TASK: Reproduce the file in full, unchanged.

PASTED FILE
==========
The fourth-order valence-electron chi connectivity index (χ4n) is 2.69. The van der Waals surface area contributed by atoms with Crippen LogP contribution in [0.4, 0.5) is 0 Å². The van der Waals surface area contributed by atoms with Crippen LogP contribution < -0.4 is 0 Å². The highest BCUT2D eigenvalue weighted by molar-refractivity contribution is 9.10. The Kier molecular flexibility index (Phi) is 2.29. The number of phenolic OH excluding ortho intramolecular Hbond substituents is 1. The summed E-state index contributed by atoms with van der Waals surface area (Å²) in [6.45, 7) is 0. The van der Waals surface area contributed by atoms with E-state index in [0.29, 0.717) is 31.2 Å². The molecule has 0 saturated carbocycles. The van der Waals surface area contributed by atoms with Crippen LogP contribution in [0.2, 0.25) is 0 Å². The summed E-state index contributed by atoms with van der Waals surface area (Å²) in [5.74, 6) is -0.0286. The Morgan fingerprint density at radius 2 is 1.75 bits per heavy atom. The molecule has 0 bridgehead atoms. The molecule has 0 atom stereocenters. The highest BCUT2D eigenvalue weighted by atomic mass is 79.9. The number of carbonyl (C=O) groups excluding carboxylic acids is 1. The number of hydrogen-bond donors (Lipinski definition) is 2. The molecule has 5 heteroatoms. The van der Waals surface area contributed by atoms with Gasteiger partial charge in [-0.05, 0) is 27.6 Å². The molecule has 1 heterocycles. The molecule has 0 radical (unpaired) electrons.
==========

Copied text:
The fourth-order valence-electron chi connectivity index (χ4n) is 2.69. The van der Waals surface area contributed by atoms with Crippen LogP contribution in [0.4, 0.5) is 0 Å². The van der Waals surface area contributed by atoms with Crippen LogP contribution < -0.4 is 0 Å². The highest BCUT2D eigenvalue weighted by molar-refractivity contribution is 9.10. The Kier molecular flexibility index (Phi) is 2.29. The number of phenolic OH excluding ortho intramolecular Hbond substituents is 1. The summed E-state index contributed by atoms with van der Waals surface area (Å²) in [6.45, 7) is 0. The van der Waals surface area contributed by atoms with E-state index in [0.29, 0.717) is 31.2 Å². The molecule has 0 saturated carbocycles. The van der Waals surface area contributed by atoms with Crippen LogP contribution in [0.2, 0.25) is 0 Å². The summed E-state index contributed by atoms with van der Waals surface area (Å²) in [5.74, 6) is -0.0286. The Morgan fingerprint density at radius 2 is 1.75 bits per heavy atom. The molecule has 0 bridgehead atoms. The molecule has 0 atom stereocenters. The highest BCUT2D eigenvalue weighted by atomic mass is 79.9. The number of carbonyl (C=O) groups excluding carboxylic acids is 1. The number of hydrogen-bond donors (Lipinski definition) is 2. The molecule has 5 heteroatoms. The van der Waals surface area contributed by atoms with Gasteiger partial charge in [-0.05, 0) is 27.6 Å². The molecule has 1 heterocycles. The molecule has 0 radical (unpaired) electrons.